Say Nothing is an incredible piece of journalism regarding the conflict in Northern Ireland. Journalist/Writer Patrick Radden Keefe does a phenomenal job presenting the facts and key participants without giving the reader a biased perspective. Naturally I wanted to cheer for one side over the other; however, I couldn’t, which only goes to show how impactful this work is.
I also enjoyed the format regarding how the story is told. It almost felt like I was watching a Netflix Documentary full of a cast of complicated characters who lack moral clarity while also giving us a history lesson.
After finishing this book, I decided to watch I, Dolorous and have continued to go down this rabbit hole.
I highly recommend it. Especially if you like novels about politics, history, or true crime!
The Hating Game by Sally Thorne
After reading, Say Nothing, I really needed a fluffy romcom to unwind. Not to mention, I was driving to the beach to escape for a few days. Friends, I understand why there is so much hype around this book. I get it. I see why so many people love it because I too love it, even if it’s a straight romcom.
The Hating Game is similar to Red, White, and Royal Blue in how we are introduced to the two main characters who initially dislike each other; however, you quickly learn that they are both actually in love with each other. Ahhh. So darn cute. And friends there is steam, yet I didn’t mind it, not one bit!
Intensity by Dean Koontz
Appropriately titled, Intensity, was an absolute thrill ride from the very beginning. Enter Chyna Shepard, a twenty-six-year-old who has returned with her best friend to her best friend’s childhood home in the Napa Valley. With being in a new environment, Chyna, is unable to sleep and finds herself up looking at the stars when she realizes a sociopath has entered the house with the purpose of murdering everyone.
Did I mention this all takes place in the first chapter? Yeah.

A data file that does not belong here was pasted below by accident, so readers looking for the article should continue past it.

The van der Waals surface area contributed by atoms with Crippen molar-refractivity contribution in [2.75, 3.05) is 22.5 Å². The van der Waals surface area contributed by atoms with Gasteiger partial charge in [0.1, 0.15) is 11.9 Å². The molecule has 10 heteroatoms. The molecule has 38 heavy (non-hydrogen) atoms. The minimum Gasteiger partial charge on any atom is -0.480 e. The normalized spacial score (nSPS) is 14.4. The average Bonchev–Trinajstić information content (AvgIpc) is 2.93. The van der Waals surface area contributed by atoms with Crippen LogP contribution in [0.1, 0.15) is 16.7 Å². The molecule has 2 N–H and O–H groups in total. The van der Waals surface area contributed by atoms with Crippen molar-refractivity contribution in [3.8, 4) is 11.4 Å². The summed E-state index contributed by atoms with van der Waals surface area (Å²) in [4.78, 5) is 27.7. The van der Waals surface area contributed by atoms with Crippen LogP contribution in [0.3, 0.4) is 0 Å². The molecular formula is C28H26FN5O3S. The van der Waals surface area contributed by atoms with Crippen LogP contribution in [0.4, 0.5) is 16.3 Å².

Trusting her instincts, Chyna’s able to always stay one step ahead of the killer when she realizes he has another girl, a child, held captive.
While portions of the novel revolve around Chyna and her mindset, other portions revolve around Edgler Vess the killer, a self-proclaimed homicidal adventurer. I found this to be an interesting format and a unique spin on the events that were unfolding. It also allowed for the story to grow and evolve.
All Boys Aren’t Blue by George M. Johnson
“Be bold and brave and queer.”
With a 4.27 rating on Goodreads, it’s safe to say that my opinion on this book is unpopular. That being, this book was a major let down. Now in full transparency I don’t typically read Young Adult; however, the only thing I really found to be YA about this novel was the writing itself. The content on the other hand had graphic depictions of sexual encounters. One that involved incestuous rape.
Clearly the book touches on heavy topics; however, key word touches, lacking any complexity or depth. With this read I was hoping it would provide a window into the perspective of the non-binary community. Especially since the author identifies as non-binary with they/them pronouns. However, it failed to do that, which was yet another disappointment.
After reading this memoir/manifesto I learned about the controversy surrounding it. Specifically, parents wanting it pulled from their children’s school libraries. Media compared this equivalent to book burning. That comparison is laughable, disgusting and ultimately a form of gaslighting the public. Who are we as a society to tell a parent what is or isn’t appropriate for their very children?
Would I give this novel to my goddaughter or friends whose children are in high school? No, major pass for me. However, I do wonder if this hadn’t been written/marketed towards a YA audience and was written for adults how I might feel about it.
Heartstopper by Alice Oseman
Shocker… I’ve been seeing Heartstopper everywhere! However, it never really interested me. Then a few nights ago a YouTube video by @aliceoseman regarding how she initially self-published this graphic novel and then received publication from a publishing house caught my attention. As you all know I have a deep respect for artists. Cut to the next morning I went on the hunt for this novel and of course it was at none of the previous places I had seen it. So, I buckled and made the purchase at Barnes and Noble.
This book is an absolute delight and made my little black heart so happy!
Now I’m just waiting on payday so I can go buy the rest of the novels in the series.
Emma by Jane Austen
Reading an Austen has been on my list for years now. Truth be told I assumed it would be Northanger Abbey; however, that assumption, like most, was wrong.
Despite Austen famously describing Emma as, “a heroine whom no one but myself will much like’, I found her to be an interesting character to read. She is after all spoiled and vapid; however, what I enjoyed most was trying to figure out if Emma was a deviant narcist or if she was just that genuinely clueless.
To be honest, I’m still on the fence. She did have masterful manipulation skills.
Overall, I thoroughly enjoyed reading Emma; however, the book is wordy. Really, too many unnecessary descriptions and too many characters! Yes, I said it. If I decide to reread this, I might opt for reading an abridged version.